Tom Smith – horse trainer

The story of Seabiscuit is one of the best in horse racing. In the 1930’s, Seabiscuit became America’s horse, lifting the spirits of people who were suffering due to the Great Depression. While the story of this little horse is familiar to many people, the story of his trainer Tom Smith is not. It is a story of a man who loved horses, had a patient hand for training these amazing animals, and was cast out by the sport he lived for. The sad story of Seabiscuit trainer Tom Smith is one the readers of EZ Horse Betting will not soon forget.

Silent Tom

On May 20, 1878, a crying baby boy was born to poor parents in the remote woods of Georgia. No one could have known it then, but the crying baby would grow into a man that was known for his reluctance to speak. Robert Thomas “Tom” Smith demonstrated a pattern throughout his life. He preferred to let the animals under his care speak for him.

Tom Smith displayed an affinity for horses from a very young age. He just seemed to have a knack for communicating with the animals. At the time, horses were still a primary form of transportation in the United States. They were also indispensable for work on the farms which dotted the American landscape. Tom soon found out that his way with horses could earn him a living, and he spent his young years working on cattle ranches. He even trained horses for the Croatian Cavalry.


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The life of a horseman was not an easy one for Tom Smith. He traveled around the country for most of his young years, looking for work wherever he could find it. He befriended Indians on reservations who respected Tom’s skills with a horse. He often lived in the woods near racetracks, hoping to earn some money in whatever way he could. When the Great Depression hit, Tom must not have felt it as much as some others. He already knew what it was like to be broke.

As he grew into adulthood, a nickname was bestowed upon him. “Silent Tom” was a man who often preferred the company of his horses to the company of other men. He had no idea that he was about to be thrust into the spotlight where his every move would be scrutinized by the American public.

Seabiscuit and Tom Smith

Race horse owner Charles Howard was no stranger to adversity himself. Perhaps that is why he chose the loner Tom Smith to train his horse Seabiscuit. Howard, a prosperous card dealer, had been struck hard by the Great Depression. He had also suffered a divorce and the death of his young son in an accident. Howard was a broken man when he decided to change his fortunes and become a race horse owner. Before he could start his stable, Howard needed a trainer.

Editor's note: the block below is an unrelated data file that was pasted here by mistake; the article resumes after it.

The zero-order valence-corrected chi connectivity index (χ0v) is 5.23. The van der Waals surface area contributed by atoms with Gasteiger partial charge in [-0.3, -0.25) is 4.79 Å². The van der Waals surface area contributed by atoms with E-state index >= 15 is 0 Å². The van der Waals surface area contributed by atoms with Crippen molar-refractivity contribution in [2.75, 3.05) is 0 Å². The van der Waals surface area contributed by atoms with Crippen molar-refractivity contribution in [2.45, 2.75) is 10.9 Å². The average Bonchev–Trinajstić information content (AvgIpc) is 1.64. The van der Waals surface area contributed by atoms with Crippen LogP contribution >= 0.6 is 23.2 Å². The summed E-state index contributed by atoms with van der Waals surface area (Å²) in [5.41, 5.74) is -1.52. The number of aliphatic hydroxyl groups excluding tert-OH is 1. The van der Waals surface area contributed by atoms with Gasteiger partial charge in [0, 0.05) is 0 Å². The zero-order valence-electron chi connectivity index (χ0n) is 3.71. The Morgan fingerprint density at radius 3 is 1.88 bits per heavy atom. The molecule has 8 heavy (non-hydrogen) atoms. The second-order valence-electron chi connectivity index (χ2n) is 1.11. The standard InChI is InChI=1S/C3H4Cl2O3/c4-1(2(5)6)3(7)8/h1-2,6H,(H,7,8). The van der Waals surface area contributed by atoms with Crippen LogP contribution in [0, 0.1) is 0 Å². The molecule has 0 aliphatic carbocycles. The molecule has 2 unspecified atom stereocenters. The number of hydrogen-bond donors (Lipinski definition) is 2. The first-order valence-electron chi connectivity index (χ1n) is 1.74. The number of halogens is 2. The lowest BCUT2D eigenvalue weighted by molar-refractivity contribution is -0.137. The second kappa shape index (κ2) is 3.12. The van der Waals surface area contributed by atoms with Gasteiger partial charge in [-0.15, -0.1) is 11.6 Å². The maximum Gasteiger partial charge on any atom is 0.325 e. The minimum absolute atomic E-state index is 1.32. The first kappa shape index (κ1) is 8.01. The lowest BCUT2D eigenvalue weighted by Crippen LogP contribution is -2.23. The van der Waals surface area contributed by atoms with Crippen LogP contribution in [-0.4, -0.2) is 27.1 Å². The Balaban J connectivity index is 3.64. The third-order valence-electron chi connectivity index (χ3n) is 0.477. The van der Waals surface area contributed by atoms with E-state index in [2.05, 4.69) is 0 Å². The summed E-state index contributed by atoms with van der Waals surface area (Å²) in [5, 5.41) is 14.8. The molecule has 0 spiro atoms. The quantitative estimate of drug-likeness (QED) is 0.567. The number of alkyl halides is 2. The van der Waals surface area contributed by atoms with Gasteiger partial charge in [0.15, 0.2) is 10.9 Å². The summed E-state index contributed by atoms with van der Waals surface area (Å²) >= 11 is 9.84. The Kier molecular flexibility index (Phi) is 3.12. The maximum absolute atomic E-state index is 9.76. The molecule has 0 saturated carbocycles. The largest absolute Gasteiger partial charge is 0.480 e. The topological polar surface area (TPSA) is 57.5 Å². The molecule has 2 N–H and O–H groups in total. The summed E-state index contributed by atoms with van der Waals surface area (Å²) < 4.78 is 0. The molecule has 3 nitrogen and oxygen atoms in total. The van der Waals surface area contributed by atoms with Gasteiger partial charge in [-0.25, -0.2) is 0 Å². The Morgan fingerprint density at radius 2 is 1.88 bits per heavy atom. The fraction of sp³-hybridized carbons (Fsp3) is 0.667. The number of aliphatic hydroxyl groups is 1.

The story of their meeting is fictionalized in the 2003 film Seabiscuit, based on the book by Laura Hillenbrand. In the film, Howard spots Smith as he is trying to prevent the slaughter of a wounded horse. It is likely that Howard appreciated Smith’s caring nature. He hired the man to oversee the operations of his stable.

Their first task was to select horses to train. Smith had taken note of a small horse one morning while viewing workouts at an eastern racetrack. The horse was trained by Sunny Jim Fitzsimmons and wasn’t highly regarded. He was small, just 5’2” at the withers, and preferred eating over racing. When Smith first saw the horse, he claimed that the horse gave him a sideways look which seemed to state, “What in the hell are you looking at?” Smith saw something that others did not in the horse’s attitude. He also saw something else. Fitzsimmons was taking the wrong track with Seabiscuit. He believed the horse’s ineptitude was due to laziness, and his solution was to order his exercise riders to hit Seabiscuit ever harder with the whip. The harder they struck him, the more rebellious the horse became.